On some platforms where PIC is always the case, e.g. macOS and OpenBSD on x86_64, and macOS and Linux on aarch64 this flag is enabled by default. One repercussion of this is that referenced system libraries also need to be compiled with
-fPICif we need to load them in the runtime linker.
This option is for working around memory allocation problems only. Do not use unless GHCi fails with a message like “
failed to mmap() memory below 2Gb”. Consider recompiling the objects with
-fPIC -fexternal-dynamic-refsand using the
-xpflag instead. If you need to use this option to get GHCi working on your machine, please file a bug.
On 64-bit machines, the RTS needs to allocate memory in the low 2Gb of the address space. Support for this across different operating systems is patchy, and sometimes fails. This option is there to give the RTS a hint about where it should be able to allocate memory in the low 2Gb of the address space. For example,
+RTS -xm20000000 -RTSwould hint that the RTS should allocate starting at the 0.5Gb mark. The default is to use the OS’s built-in support for allocating memory in the low 2Gb if available (e.g.
MAP_32BITon Linux), or otherwise
This option relates to allocation limits; for more about this see GHC.Conc.enableAllocationLimit. When a thread hits its allocation limit, the RTS throws an exception to the thread, and the thread gets an additional quota of allocation before the exception is raised again, the idea being so that the thread can execute its exception handlers. The
-xqcontrols the size of this additional quota.
5.7.3. RTS options to control the garbage collector¶
There are several options to give you precise control over garbage collection. Hopefully, you won’t need any of these in normal operation, but there are several things that can be tweaked for maximum performance.
Default: on Since: 8.10.2 Reverse: –nonmoving-gc
Uses the generational copying garbage collector for all generations. This is the default.
Default: off Since: 8.10.1 Reverse: –copying-gc
Enable the concurrent mark-and-sweep garbage collector for old generation collectors. Typically GHC uses a stop-the-world copying garbage collector for all generations. This can cause long pauses in execution during major garbage collections.
--nonmoving-gcenables the use of a concurrent mark-and-sweep garbage collector for oldest generation collections. Under this collection strategy oldest-generation garbage collection can proceed concurrently with mutation.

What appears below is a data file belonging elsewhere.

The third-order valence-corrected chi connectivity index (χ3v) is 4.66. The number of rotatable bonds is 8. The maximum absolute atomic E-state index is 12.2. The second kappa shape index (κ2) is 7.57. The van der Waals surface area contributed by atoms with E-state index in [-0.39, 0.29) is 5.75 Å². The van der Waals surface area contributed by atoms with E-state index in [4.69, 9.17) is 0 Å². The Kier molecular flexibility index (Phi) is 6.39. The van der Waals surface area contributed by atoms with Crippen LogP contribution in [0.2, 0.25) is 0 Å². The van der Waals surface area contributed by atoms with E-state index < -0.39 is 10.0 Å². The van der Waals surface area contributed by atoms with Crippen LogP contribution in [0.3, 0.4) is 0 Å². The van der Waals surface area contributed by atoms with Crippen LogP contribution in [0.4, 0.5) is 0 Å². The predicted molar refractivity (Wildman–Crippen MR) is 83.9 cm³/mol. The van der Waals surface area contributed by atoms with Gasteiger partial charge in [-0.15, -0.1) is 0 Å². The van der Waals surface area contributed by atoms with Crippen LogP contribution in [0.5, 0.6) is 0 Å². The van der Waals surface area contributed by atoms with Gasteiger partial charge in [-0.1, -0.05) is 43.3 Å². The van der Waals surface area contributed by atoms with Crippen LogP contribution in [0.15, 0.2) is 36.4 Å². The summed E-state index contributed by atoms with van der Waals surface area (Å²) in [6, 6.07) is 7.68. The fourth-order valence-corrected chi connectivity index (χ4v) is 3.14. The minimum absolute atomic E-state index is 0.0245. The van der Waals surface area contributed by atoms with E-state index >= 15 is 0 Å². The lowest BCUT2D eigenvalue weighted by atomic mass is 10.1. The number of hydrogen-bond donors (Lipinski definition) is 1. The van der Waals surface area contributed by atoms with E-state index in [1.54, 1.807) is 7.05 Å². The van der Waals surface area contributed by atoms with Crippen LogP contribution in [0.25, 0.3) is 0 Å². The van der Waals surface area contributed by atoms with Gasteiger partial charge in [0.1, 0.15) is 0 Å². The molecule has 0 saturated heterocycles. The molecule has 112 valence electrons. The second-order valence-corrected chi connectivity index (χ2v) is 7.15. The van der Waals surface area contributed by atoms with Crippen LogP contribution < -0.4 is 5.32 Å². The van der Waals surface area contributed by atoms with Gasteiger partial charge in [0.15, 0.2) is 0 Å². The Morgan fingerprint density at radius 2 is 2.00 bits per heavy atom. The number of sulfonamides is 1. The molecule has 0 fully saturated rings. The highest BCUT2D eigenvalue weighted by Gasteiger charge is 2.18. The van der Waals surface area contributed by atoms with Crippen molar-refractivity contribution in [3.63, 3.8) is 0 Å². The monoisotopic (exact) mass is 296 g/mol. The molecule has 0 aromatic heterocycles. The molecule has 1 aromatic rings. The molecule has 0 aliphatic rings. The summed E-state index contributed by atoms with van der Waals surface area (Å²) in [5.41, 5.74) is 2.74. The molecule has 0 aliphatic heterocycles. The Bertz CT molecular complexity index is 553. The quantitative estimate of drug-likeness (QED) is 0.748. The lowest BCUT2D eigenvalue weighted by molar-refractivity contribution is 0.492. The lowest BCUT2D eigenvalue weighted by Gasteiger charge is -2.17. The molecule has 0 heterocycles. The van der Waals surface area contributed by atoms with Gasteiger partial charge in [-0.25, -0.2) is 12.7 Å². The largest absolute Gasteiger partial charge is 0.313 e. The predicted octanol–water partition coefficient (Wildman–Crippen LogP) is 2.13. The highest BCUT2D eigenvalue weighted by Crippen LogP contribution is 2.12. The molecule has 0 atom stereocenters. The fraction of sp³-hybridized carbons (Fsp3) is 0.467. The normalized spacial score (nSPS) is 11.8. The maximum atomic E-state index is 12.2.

Default: off Since: a long time ago Reverse: none
Uses a mark-region garbage collection strategy for the oldest-generation heap. Note that this cannot be used in conjunction with heap profiling (
-hT) unless linked against the profiling runtime system with
Set the allocation area size used by the garbage collector. The allocation area (actually generation 0 step 0) is fixed and is never resized (unless you use
-H [⟨size⟩], below).
Optimal settings depend on the actual machine, program, and other RTS options. Increasing the allocation area size means worse cache behaviour but fewer garbage collections and less promotion.
In general settings >= 4MB can reduce performance in some cases, in particular for single threaded operation. However in a parallel setting increasing the allocation area to
16MB, or even
64MBcan increase gc throughput significantly.
With only 1 generation (e.g.
-G ⟨generations⟩) the
-Aoption specifies the minimum allocation area, since the actual size of the allocation area will be resized according to the amount of data in the heap (see
-F ⟨factor⟩, below).
When heap profiling using a smaller allocation area can increase accuracy as more frequent major garbage collections also results in more frequent heap snapshots
Sets the limit on the total size of “large objects” (objects larger than about 3KB) that can be allocated before a GC is triggered. By default this limit is the same as the
Large objects are not allocated from the normal allocation area set by the
-Aflag, which is why there is a separate limit for these. Large objects tend to be much rarer than small objects, so most programs hit the
-Alimit before the